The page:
While the parametric insurance coverage was not extended beyond the pilot phase, elements of its design were applied in the issuance of a 3-year catastrophe bond in 2019 covering typhoon (USD 150 million in coverage) and earthquake (USD 75 million in coverage) risk. Similar to the parametric insurance policy, the catastrophe bond pays out based on a modelled loss trigger. The catastrophe bond was issued by the World Bank with premiums (coupon rate10 on bonds) paid by - and benefits accruing to - the national government (World Bank, 2019[44]). Some of the proceeds of any catastrophe bond payouts will be provided to subnational governments (local government units) impacted by such events.

The Department of Finance is also working with the Asian Development Bank on the design of a Philippine City Disaster Insurance Pool (PCDIP), currently called the CPLP, that would provide quick funding to support response and recovery at municipal level (ADB, 2018[45]). The initial proposal would provide coverage for earthquakes and typhoons with a potential future expansion to also include flood risk. The coverage would be provided by GSIS through a special purpose vehicle that who would then seek reinsurance coverage for the pool of city risks from domestic and international reinsurance markets. Participating cities would be able to acquire coverage for different return periods, from 1-in-10 years to 1-in-100 years (ADB, 2018[45]). The national government is currently finalising the technical and operational elements of the proposal.


[13] ABI and CIAT & WFP (2022), Philippine Climate Change and Food Security Analysis.

[45] ADB (2018), PCDIP: Philippine City Disaster Insurance Pool, Asian Development Bank,

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← 1. The total number of affected people (149 million) is higher than the population of the Philippines (approximately 112 million) because the number of affected people is counted per year (i.e. people can be counted multiple times if they are affected by multiple disasters across different years).

← 2. Based on the modified Tropical Cyclone Wind Signal (TCWS) system of the PAGASA-DOST, typhoon (TY) is a tropical cyclone with maximum wind speed of 118 to 184 kph and super typhoon (STY) is a tropical cyclone with maximum wind speed exceeding 185 kph (DOST-PAGASA, 2022[76]).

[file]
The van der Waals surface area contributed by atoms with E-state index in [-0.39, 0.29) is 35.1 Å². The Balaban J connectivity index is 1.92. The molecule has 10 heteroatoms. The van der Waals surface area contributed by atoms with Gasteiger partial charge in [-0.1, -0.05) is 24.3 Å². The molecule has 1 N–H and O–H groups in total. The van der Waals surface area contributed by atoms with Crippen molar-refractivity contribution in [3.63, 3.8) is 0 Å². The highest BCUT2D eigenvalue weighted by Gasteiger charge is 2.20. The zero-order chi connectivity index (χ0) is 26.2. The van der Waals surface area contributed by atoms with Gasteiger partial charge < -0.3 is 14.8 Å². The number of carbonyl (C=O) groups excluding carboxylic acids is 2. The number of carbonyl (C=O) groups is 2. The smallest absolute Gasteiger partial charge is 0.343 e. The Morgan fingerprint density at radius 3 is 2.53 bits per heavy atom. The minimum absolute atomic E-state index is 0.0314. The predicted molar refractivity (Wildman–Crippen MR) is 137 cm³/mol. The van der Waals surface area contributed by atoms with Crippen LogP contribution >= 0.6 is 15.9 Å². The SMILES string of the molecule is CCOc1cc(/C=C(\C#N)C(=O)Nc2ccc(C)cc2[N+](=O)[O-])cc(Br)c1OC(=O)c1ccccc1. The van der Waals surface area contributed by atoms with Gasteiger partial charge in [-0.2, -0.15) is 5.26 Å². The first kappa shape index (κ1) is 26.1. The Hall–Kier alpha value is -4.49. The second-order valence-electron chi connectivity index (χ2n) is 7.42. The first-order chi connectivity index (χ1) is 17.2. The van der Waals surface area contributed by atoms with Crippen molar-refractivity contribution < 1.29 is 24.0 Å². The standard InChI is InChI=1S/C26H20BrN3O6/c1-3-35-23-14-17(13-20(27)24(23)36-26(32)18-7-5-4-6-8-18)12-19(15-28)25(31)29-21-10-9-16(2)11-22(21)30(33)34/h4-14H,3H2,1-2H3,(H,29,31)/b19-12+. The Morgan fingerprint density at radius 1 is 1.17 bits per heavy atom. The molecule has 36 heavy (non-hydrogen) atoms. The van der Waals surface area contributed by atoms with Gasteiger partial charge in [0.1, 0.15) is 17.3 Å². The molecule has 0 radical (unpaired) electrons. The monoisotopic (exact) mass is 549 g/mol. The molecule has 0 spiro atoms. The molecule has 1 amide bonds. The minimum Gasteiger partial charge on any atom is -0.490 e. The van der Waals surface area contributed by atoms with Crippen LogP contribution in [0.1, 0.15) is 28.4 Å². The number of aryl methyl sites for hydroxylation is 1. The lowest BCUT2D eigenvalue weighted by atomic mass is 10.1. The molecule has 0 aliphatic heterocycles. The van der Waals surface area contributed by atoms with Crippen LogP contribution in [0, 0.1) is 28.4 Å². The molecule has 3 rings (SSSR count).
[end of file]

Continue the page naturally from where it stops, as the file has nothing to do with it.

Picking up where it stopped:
Floods and landslides have become more frequent, as is shown by Figure A A.2 (note that the 2022 data ends in July, which likely explains the drop of the last data point). These are driven, at least partially, by stronger typhoons and extreme precipitation events which have become more frequent (Shaw et al., 2022[1]). Stronger typhoons also lead to more severe landslides (World Bank & ADB, 2021[9]). For example, the average annual loss associated with flooding in the Philippines is around USD 625 million (World Bank & ADB, 2021[9]). There is no discernible trend for droughts in Figure A A.2. Frequency of floods and landslides has increased in the Philippines.

← 3. While the current and past observations of hazards are made for the Philippines specifically, the uncertainties associated with climate projections are not country-specific (see Chapter 2 of (OECD, 2021[79])), but are made for wider regions, in the case of Philippines to South-East Asia.

← 4. The Supreme Court (SC) ruled that the just share of LGUs from the national taxes is not limited to “national internal revenue taxes” collected by the Bureau of Internal Revenue (BIR) but includes collections (customs duties) by the Bureau of Customs (BOC).

← 5. For example, the National Disaster Risk Reduction and Management Council Operations Center (NDRRMC OC) has been collecting data on damages to properties by type (i.e., agriculture, infrastructure, private) caused by tropical cyclones since 2011.

← 6. OECD calculations based on data provided by (Swiss Re sigma, 2020[53]).

← 7. Source:

← 8. Formerly known as the PCDIP, the USD2.5 million Technical Assistance grant will be funded from the ADB Regional Technical Assistance (RETA) 9766: Southeast Asia Public Management, Financial Sector, and Trade Policy Facility

← 9. A modelled loss trigger is designed to make payments based on the whether the actual parameters of the event exceed specific thresholds as defined in a designated catastrophe model. The most common threshold is a modelled loss level (i.e. where a model is used to estimate losses based on the parameters of the event and payouts are made if the loss exceeds a specific threshold). In this policy, payouts were made based on the estimated annual probability of occurrence of an event with the parameters of the actual event – providing a partial payout for events with a probability of occurrence of between 3.3% and 10% and a full payout for events with a probability of occurrence below 3.3% (World Bank, 2021[16]).

← 10. The coupon rate was set as the 3-month LIBOR rate plus a funding margin (-0.12%) and risk margin (+5.65% in the case of tropical cyclones) (World Bank, 2019[44]).